Deputy U.S. Marshals such as the intrepid Bass Reeves and Heck Thomas who worked for the Fort Smith court would work very closely with the Indian police. Reeves would often on his trips into the ‘nations’ pick up prisoners that were caught by the Creek, Seminole and Chickasaw authorities or Indian agency police and take them to Fort Smith for trial. If a Five Tribes policeman killed a non-citizen in the course of his police work the tribal authorities would pay for an attorney to represent the policeman in federal court.

Outside the Five Tribes land boundaries, white men were hired and given leadership positions within the Indian Agency Police departments. As stated earlier James E. Farmer was the first police chief at the Anadarko Agency. For many years, Frank Farwell was police chief of the Anadarko Wichita Agency. In my book, Black, Red and Deadly: Black and Indian Gunfighters of the Indian Territory, 1870-1907, there is a short story concerning Farwell’s police work:

“…On this particular occasion a black man, Monroe Barrett, rode from an Anadarko store with a new saddle and boots without the formality of paying for them. He was trailed by Police Chief Frank Ferrell (sic) and Pewo, one of his privates. Overtaking Barrett when he stopped for water, Pewo grappled with him; the black man grabbed Pewo’s revolver and got one shot off at Farrell (sic) while using Pewo as a shield. But Ferrell (sic) was a good man with a gun, and he managed to kill the thief. The stolen goods were then returned, but the summer heat made disposal of the corpse a real emergency. The agent met it by a telegram to Barrett’s relatives at Chickasha:

Monroe Barrett was just killed by my Chief of Police while resisting arrest; you are instructed to immediately notify me what disposition to make of the body, and it should be taken care of at the earliest possible moment, owing to the weather conditions.”

Morris Robacker was one of the first chief of police for the Osage Indian Reservation, he held the title of captain. He also was a deputy U.S. marshal. Deputy U.S. Marshals Warren Bennett and Wiley Haines served as police chief and assistant chief, respectively, for the Osage Indian Reservation. Haines began his police service in 1898 under Indian Agent Colonel J.W. Pollock, headquartered at Pawhuska, and became Chief of the Osage Police in 1905 when Bennett died. Earlier, the infamous Dalton brothers served as Osage Indian police officers before becoming outlaws.

Indian Police officers killed in the line of duty during the frontier era include the following:

Lewis Anderson, Sheriff, Gaines County, Choctaw Nation, November 17, 1905. Anderson was shot and killed while trying to arrest two intoxicated brothers, Bob and Henry Thompson.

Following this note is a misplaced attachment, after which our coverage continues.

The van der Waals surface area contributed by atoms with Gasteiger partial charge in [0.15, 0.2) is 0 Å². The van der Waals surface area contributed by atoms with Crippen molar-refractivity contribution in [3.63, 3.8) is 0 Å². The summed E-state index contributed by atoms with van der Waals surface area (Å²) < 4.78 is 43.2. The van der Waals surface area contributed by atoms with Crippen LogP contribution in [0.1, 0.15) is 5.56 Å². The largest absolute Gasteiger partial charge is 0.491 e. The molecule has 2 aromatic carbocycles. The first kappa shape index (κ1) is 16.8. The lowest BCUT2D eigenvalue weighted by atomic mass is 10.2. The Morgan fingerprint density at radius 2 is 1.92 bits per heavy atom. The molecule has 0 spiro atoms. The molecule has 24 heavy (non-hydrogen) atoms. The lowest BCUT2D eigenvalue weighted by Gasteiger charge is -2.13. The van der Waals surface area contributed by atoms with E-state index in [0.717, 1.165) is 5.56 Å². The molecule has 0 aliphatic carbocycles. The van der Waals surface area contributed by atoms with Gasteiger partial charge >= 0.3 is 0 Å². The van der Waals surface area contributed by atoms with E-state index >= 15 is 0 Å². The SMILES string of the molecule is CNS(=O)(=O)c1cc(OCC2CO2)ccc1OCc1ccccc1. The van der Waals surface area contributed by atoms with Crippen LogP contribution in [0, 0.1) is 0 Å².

Joe Barnett, Creek Lighthorse Police, July 30, 1882. Barnett was killed while attempting to arrest a group of Creek Indians during a political dispute.

John Boston, United States Indian Police, July 20, 1881. Boston was killed twenty miles north of Denison, Texas, in the Chickasaw Nation. He had arrested two horse thieves and recovered fourteen horses after tracking them from McAlester, Choctaw Nation. Boston was ambushed by the remaining five gang members.

John M. Brown, Lieutenant, Cherokee Lighthorse Police, December 28, 1845. Brown was killed by an accomplice, Charles Smith, of an outlaw, Bean Starr, he had killed a year earlier. Bean Starr was the brother of Tom Starr. Brown may have been the first peace officer killed in the Indian Territory.

Chin-Chi-Kee, Captain, Chickasaw Lighthorse Police, January, 1852. Chin-Chi-Kee was killed while attempting to arrest whiskey smugglers south of Tishomingo, the capitol of the Chickasaw Nation.

Thomas Cloud, Captain, Seminole Lighthorse Police, March 29, 1885. Cloud was killed while attempting to serve arrest warrants on two horse thieves near Sacred Heart Mission in the Seminole Nation.

Ben Collins, Chickasaw Lighthorse Police, August 1, 1906. Collins a former deputy U.S. marshal was killed from ambush by the notorious killer Jim Miller near Emet, Chickasaw Nation.

Sam Cudjo, Seminole Lighthorse Police, March 29, 1882. Cudjo, a Seminole Freedman was a member of the same posse led by Captain Cloud. Cudjo and Cloud were both shot by a black outlaw named Rector Roberts. Roberts was subsequently killed by the posse.

Billy Cully, Seminole Lighthorse Police, February 5, 1906. Cully was killed while trying to serve an arrest warrant on Alex Harjo near Sasakwa, Seminole Nation.

Running Eagle, Pawnee Tribal Police, June 29, 1891. Eagle was shot and killed while investigating a suspicious person on the Pawnee Reservation in Oklahoma Territory.

Martin Eshtiahochee, Deputy Sheriff, Atoka County, Choctaw Nation, October 13,1892. Eshtiahochee was killed in a gunfight with Dave Perkins over personal differences at Hester’s store in Boggy Depot.

William Fields, Captain, United States Indian Police, April 10, 1887. Fields was killed while attempting to arrest a train robber named James Cunnius near Eufaula, Creek Nation.

James Guy, Sergeant, United States Indian Police, May 1, 1885. Guy was killed while attempting to serve arrest warrants on Tom and Jim Lee and Della Humby in the Chickasaw Nation near the present town of Gene Autrey.

Charley Hicks, Sheriff, Cherokee Nation, December 12, 1870. Hicks, Sheriff of the Cooweescoowee District, assassinated by John and Calvin Coker, father and son, when they invaded Hicks home and killed him with double-barrel shotguns.